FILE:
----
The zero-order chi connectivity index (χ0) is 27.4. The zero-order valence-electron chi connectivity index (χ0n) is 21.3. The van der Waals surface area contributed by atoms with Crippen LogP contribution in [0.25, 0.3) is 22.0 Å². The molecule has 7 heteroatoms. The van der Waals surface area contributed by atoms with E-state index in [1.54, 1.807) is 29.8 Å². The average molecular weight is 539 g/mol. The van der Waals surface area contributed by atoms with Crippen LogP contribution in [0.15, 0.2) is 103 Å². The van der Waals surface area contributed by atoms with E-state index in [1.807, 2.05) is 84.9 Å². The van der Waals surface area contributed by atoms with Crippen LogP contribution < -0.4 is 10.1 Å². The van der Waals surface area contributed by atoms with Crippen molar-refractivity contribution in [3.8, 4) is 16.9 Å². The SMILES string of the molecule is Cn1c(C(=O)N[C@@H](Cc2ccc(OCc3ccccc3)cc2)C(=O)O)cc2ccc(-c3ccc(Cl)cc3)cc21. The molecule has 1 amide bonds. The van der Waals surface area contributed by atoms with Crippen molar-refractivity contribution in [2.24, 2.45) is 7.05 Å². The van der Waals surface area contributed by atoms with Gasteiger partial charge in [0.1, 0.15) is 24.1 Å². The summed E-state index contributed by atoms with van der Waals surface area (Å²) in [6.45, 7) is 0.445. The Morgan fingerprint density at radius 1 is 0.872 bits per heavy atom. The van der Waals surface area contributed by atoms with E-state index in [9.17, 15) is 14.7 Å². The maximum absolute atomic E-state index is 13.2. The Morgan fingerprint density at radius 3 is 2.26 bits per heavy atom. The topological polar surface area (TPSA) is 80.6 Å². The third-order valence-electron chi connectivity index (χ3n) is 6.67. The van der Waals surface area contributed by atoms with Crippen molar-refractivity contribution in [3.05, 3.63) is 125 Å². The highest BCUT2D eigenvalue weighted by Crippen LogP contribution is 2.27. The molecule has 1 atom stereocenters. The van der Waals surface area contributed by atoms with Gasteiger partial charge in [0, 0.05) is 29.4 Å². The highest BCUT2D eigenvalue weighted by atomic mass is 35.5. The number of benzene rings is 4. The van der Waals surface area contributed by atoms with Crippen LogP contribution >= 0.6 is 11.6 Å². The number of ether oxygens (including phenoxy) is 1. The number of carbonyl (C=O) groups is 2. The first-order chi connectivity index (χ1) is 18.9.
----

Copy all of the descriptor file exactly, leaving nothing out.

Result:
The zero-order chi connectivity index (χ0) is 27.4. The zero-order valence-electron chi connectivity index (χ0n) is 21.3. The van der Waals surface area contributed by atoms with Crippen LogP contribution in [0.25, 0.3) is 22.0 Å². The molecule has 7 heteroatoms. The van der Waals surface area contributed by atoms with E-state index in [1.54, 1.807) is 29.8 Å². The average molecular weight is 539 g/mol. The van der Waals surface area contributed by atoms with Crippen LogP contribution in [0.15, 0.2) is 103 Å². The van der Waals surface area contributed by atoms with E-state index in [1.807, 2.05) is 84.9 Å². The van der Waals surface area contributed by atoms with Crippen LogP contribution < -0.4 is 10.1 Å². The van der Waals surface area contributed by atoms with Crippen molar-refractivity contribution in [3.8, 4) is 16.9 Å². The SMILES string of the molecule is Cn1c(C(=O)N[C@@H](Cc2ccc(OCc3ccccc3)cc2)C(=O)O)cc2ccc(-c3ccc(Cl)cc3)cc21. The molecule has 1 amide bonds. The van der Waals surface area contributed by atoms with Crippen molar-refractivity contribution in [2.24, 2.45) is 7.05 Å². The van der Waals surface area contributed by atoms with Gasteiger partial charge in [0.1, 0.15) is 24.1 Å². The summed E-state index contributed by atoms with van der Waals surface area (Å²) in [6.45, 7) is 0.445. The Morgan fingerprint density at radius 1 is 0.872 bits per heavy atom. The van der Waals surface area contributed by atoms with E-state index in [9.17, 15) is 14.7 Å². The maximum absolute atomic E-state index is 13.2. The Morgan fingerprint density at radius 3 is 2.26 bits per heavy atom. The topological polar surface area (TPSA) is 80.6 Å². The third-order valence-electron chi connectivity index (χ3n) is 6.67. The van der Waals surface area contributed by atoms with Crippen molar-refractivity contribution in [3.05, 3.63) is 125 Å². The highest BCUT2D eigenvalue weighted by Crippen LogP contribution is 2.27. The molecule has 1 atom stereocenters. The van der Waals surface area contributed by atoms with Gasteiger partial charge in [0, 0.05) is 29.4 Å². The highest BCUT2D eigenvalue weighted by atomic mass is 35.5. The number of benzene rings is 4. The van der Waals surface area contributed by atoms with Crippen LogP contribution >= 0.6 is 11.6 Å². The number of ether oxygens (including phenoxy) is 1. The number of carbonyl (C=O) groups is 2. The first-order chi connectivity index (χ1) is 18.9.